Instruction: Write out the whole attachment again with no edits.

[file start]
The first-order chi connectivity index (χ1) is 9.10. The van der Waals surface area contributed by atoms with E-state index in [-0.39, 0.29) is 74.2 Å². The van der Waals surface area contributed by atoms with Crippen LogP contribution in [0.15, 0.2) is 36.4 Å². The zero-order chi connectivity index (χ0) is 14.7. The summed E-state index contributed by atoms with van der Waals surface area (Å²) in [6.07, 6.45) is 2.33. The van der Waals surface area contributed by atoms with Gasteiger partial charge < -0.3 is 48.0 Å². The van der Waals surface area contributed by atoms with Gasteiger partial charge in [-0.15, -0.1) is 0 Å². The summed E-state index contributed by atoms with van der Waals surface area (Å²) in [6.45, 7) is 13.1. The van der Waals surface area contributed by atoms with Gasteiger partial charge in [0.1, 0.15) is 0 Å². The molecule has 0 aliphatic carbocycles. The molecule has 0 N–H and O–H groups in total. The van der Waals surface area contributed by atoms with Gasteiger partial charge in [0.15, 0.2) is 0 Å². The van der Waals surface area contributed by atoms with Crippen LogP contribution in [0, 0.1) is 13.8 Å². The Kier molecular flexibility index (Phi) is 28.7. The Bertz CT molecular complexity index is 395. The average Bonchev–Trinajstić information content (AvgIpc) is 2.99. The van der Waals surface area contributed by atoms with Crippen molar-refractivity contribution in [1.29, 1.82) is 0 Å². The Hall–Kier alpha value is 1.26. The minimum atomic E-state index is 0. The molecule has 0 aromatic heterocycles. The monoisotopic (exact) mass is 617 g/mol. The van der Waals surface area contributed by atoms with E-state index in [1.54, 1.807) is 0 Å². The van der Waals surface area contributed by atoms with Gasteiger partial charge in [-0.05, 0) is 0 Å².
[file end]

The first-order chi connectivity index (χ1) is 9.10. The van der Waals surface area contributed by atoms with E-state index in [-0.39, 0.29) is 74.2 Å². The van der Waals surface area contributed by atoms with Crippen LogP contribution in [0.15, 0.2) is 36.4 Å². The zero-order chi connectivity index (χ0) is 14.7. The summed E-state index contributed by atoms with van der Waals surface area (Å²) in [6.07, 6.45) is 2.33. The van der Waals surface area contributed by atoms with Gasteiger partial charge < -0.3 is 48.0 Å². The van der Waals surface area contributed by atoms with Gasteiger partial charge in [-0.15, -0.1) is 0 Å². The summed E-state index contributed by atoms with van der Waals surface area (Å²) in [6.45, 7) is 13.1. The van der Waals surface area contributed by atoms with Gasteiger partial charge in [0.1, 0.15) is 0 Å². The molecule has 0 aliphatic carbocycles. The molecule has 0 N–H and O–H groups in total. The van der Waals surface area contributed by atoms with Gasteiger partial charge in [0.15, 0.2) is 0 Å². The van der Waals surface area contributed by atoms with Crippen LogP contribution in [0, 0.1) is 13.8 Å². The Kier molecular flexibility index (Phi) is 28.7. The Bertz CT molecular complexity index is 395. The average Bonchev–Trinajstić information content (AvgIpc) is 2.99. The van der Waals surface area contributed by atoms with Crippen molar-refractivity contribution in [1.29, 1.82) is 0 Å². The Hall–Kier alpha value is 1.26. The minimum atomic E-state index is 0. The molecule has 0 aromatic heterocycles. The monoisotopic (exact) mass is 617 g/mol. The van der Waals surface area contributed by atoms with E-state index in [1.54, 1.807) is 0 Å². The van der Waals surface area contributed by atoms with Gasteiger partial charge in [-0.05, 0) is 0 Å².